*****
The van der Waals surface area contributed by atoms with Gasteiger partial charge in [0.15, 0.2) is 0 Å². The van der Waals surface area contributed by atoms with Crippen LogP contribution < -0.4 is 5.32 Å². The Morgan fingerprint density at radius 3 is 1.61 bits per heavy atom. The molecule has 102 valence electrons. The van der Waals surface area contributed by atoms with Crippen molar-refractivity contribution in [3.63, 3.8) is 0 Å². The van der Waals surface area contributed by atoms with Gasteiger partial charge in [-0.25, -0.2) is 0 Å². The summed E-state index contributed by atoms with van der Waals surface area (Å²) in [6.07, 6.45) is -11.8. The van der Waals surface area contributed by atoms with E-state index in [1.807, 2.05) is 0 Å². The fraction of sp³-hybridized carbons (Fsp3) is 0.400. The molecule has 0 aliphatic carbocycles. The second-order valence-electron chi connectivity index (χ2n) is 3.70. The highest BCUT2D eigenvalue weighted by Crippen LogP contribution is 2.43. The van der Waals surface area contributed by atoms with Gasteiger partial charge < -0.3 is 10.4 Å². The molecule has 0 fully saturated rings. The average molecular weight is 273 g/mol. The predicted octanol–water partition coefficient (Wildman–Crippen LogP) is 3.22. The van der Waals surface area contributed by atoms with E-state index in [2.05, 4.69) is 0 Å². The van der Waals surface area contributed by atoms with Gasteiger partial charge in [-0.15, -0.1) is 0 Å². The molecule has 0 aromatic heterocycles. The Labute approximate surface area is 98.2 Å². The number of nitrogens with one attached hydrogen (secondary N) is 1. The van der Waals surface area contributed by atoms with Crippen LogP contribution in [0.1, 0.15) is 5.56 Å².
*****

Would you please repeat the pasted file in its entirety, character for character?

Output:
The van der Waals surface area contributed by atoms with Gasteiger partial charge in [0.15, 0.2) is 0 Å². The van der Waals surface area contributed by atoms with Crippen LogP contribution < -0.4 is 5.32 Å². The Morgan fingerprint density at radius 3 is 1.61 bits per heavy atom. The molecule has 102 valence electrons. The van der Waals surface area contributed by atoms with Crippen molar-refractivity contribution in [3.63, 3.8) is 0 Å². The van der Waals surface area contributed by atoms with Gasteiger partial charge in [-0.25, -0.2) is 0 Å². The summed E-state index contributed by atoms with van der Waals surface area (Å²) in [6.07, 6.45) is -11.8. The van der Waals surface area contributed by atoms with E-state index in [1.807, 2.05) is 0 Å². The fraction of sp³-hybridized carbons (Fsp3) is 0.400. The molecule has 0 aliphatic carbocycles. The second-order valence-electron chi connectivity index (χ2n) is 3.70. The highest BCUT2D eigenvalue weighted by Crippen LogP contribution is 2.43. The van der Waals surface area contributed by atoms with Gasteiger partial charge < -0.3 is 10.4 Å². The molecule has 0 fully saturated rings. The average molecular weight is 273 g/mol. The predicted octanol–water partition coefficient (Wildman–Crippen LogP) is 3.22. The van der Waals surface area contributed by atoms with E-state index in [2.05, 4.69) is 0 Å². The van der Waals surface area contributed by atoms with Gasteiger partial charge in [-0.15, -0.1) is 0 Å². The molecule has 0 aromatic heterocycles. The Labute approximate surface area is 98.2 Å². The number of nitrogens with one attached hydrogen (secondary N) is 1. The van der Waals surface area contributed by atoms with Crippen LogP contribution in [0.1, 0.15) is 5.56 Å².